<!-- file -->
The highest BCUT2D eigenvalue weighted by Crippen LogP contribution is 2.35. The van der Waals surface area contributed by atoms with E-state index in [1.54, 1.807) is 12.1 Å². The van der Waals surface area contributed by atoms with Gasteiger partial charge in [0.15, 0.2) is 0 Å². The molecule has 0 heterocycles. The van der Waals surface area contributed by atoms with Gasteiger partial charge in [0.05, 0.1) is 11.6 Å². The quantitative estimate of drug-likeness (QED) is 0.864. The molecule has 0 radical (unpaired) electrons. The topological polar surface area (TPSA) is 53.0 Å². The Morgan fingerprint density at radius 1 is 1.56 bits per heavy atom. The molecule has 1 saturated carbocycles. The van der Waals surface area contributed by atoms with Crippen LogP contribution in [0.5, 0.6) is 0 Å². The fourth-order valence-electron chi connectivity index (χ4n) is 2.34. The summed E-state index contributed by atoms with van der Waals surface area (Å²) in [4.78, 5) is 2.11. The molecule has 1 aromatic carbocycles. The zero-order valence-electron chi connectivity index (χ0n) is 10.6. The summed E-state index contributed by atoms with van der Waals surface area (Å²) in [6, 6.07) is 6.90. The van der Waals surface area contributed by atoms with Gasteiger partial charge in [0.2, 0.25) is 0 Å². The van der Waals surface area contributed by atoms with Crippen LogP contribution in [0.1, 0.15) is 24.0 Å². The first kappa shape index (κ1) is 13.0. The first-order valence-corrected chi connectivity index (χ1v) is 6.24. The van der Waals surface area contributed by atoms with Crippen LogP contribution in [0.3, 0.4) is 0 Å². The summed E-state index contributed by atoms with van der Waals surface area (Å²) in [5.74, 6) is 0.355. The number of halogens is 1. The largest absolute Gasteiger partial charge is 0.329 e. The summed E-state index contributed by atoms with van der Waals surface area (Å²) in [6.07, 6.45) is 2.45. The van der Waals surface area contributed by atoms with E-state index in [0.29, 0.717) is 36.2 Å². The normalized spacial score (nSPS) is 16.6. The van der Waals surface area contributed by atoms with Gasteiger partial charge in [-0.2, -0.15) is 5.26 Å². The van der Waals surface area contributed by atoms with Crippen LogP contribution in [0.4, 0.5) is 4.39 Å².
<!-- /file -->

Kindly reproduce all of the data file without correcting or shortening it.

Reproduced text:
The highest BCUT2D eigenvalue weighted by Crippen LogP contribution is 2.35. The van der Waals surface area contributed by atoms with E-state index in [1.54, 1.807) is 12.1 Å². The van der Waals surface area contributed by atoms with Gasteiger partial charge in [0.15, 0.2) is 0 Å². The molecule has 0 heterocycles. The van der Waals surface area contributed by atoms with Gasteiger partial charge in [0.05, 0.1) is 11.6 Å². The quantitative estimate of drug-likeness (QED) is 0.864. The molecule has 0 radical (unpaired) electrons. The topological polar surface area (TPSA) is 53.0 Å². The Morgan fingerprint density at radius 1 is 1.56 bits per heavy atom. The molecule has 1 saturated carbocycles. The van der Waals surface area contributed by atoms with Crippen LogP contribution in [0.5, 0.6) is 0 Å². The fourth-order valence-electron chi connectivity index (χ4n) is 2.34. The summed E-state index contributed by atoms with van der Waals surface area (Å²) in [4.78, 5) is 2.11. The molecule has 1 aromatic carbocycles. The zero-order valence-electron chi connectivity index (χ0n) is 10.6. The summed E-state index contributed by atoms with van der Waals surface area (Å²) in [6, 6.07) is 6.90. The van der Waals surface area contributed by atoms with Gasteiger partial charge in [0.2, 0.25) is 0 Å². The van der Waals surface area contributed by atoms with Crippen LogP contribution in [0.1, 0.15) is 24.0 Å². The first kappa shape index (κ1) is 13.0. The first-order valence-corrected chi connectivity index (χ1v) is 6.24. The van der Waals surface area contributed by atoms with Crippen LogP contribution in [0.3, 0.4) is 0 Å². The summed E-state index contributed by atoms with van der Waals surface area (Å²) in [5.74, 6) is 0.355. The number of halogens is 1. The largest absolute Gasteiger partial charge is 0.329 e. The summed E-state index contributed by atoms with van der Waals surface area (Å²) in [6.07, 6.45) is 2.45. The van der Waals surface area contributed by atoms with E-state index in [0.29, 0.717) is 36.2 Å². The normalized spacial score (nSPS) is 16.6. The van der Waals surface area contributed by atoms with Gasteiger partial charge in [-0.2, -0.15) is 5.26 Å². The van der Waals surface area contributed by atoms with Crippen LogP contribution in [0.4, 0.5) is 4.39 Å².